A7: If you believe your initial DACA request was delivered by Sept. 5, 2017, but you have not been contacted by USCIS to resubmit your request, you may contact Lockbox Support and explain your situation prior to resubmitting your package for reconsideration. To contact Lockbox Support, please email lockboxsupport@uscis.dhs.gov. Provide any information you feel is relevant to your belief that your initial DACA request was received by USCIS in a timely manner.

Q8: I believe that my initial DACA request was delivered after Sept. 5, 2017, due to U.S. Postal Service (USPS) mail processing issues. However, I haven’t been contacted by USCIS to resubmit my DACA request. What should I do?
A8: If you believe a USPS mail processing issue contributed to your initial DACA request being received by USCIS after the filing deadline but have not been contacted by USCIS to resubmit your request, you may contact Lockbox Support and explain your situation. To contact Lockbox Support, please email lockboxsupport@uscis.dhs.gov. Provide any information you feel is relevant to your belief that your initial DACA request was properly filed and received by USCIS after the filing deadline due to USPS mail processing issues.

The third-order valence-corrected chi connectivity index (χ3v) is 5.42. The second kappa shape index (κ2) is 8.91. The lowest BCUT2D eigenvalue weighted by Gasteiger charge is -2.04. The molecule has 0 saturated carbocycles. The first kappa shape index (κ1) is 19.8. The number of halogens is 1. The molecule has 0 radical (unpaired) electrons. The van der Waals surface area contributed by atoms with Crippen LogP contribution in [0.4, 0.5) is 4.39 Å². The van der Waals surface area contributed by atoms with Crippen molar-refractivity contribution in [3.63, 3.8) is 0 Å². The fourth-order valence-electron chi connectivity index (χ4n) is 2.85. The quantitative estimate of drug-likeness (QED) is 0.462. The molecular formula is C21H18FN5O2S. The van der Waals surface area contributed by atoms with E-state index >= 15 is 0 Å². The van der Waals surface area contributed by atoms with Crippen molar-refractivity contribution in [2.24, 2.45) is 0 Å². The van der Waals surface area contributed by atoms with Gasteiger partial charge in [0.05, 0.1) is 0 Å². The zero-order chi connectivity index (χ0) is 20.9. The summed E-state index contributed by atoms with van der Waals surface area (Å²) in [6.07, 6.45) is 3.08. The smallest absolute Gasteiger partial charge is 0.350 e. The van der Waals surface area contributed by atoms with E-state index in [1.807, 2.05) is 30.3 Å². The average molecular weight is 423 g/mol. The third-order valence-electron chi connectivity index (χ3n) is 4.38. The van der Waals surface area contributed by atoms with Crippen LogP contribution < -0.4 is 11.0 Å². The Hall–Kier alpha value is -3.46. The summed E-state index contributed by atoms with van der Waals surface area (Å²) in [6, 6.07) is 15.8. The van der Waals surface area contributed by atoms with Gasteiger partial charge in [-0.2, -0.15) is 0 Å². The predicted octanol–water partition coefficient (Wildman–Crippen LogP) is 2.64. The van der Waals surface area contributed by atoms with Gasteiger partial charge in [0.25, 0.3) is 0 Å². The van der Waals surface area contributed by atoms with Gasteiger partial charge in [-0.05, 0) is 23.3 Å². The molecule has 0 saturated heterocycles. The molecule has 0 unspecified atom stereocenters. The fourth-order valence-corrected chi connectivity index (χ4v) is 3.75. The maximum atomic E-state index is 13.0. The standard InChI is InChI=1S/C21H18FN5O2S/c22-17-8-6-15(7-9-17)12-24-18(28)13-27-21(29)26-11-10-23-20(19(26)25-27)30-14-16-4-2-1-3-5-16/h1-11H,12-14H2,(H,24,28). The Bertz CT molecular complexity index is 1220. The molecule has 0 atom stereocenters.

DACA Renewal Requests

Q9: Who can file a DACA renewal request?
A9: Anyone who previously received DACA provided their last period of deferred action approved under DACA expires on or after Sept. 5, 2016. Please list the date on or after Sept. 5, 2016, your prior DACA ended (or will end) in the appropriate box on Part 1 of the Form I-821D.

You must file your DACA request in accordance with the form instructions for the Form I-821D and Form I-765. Please see part III. Renewal of DACA in the archived DACA FAQs for additional information about filing a renewal request.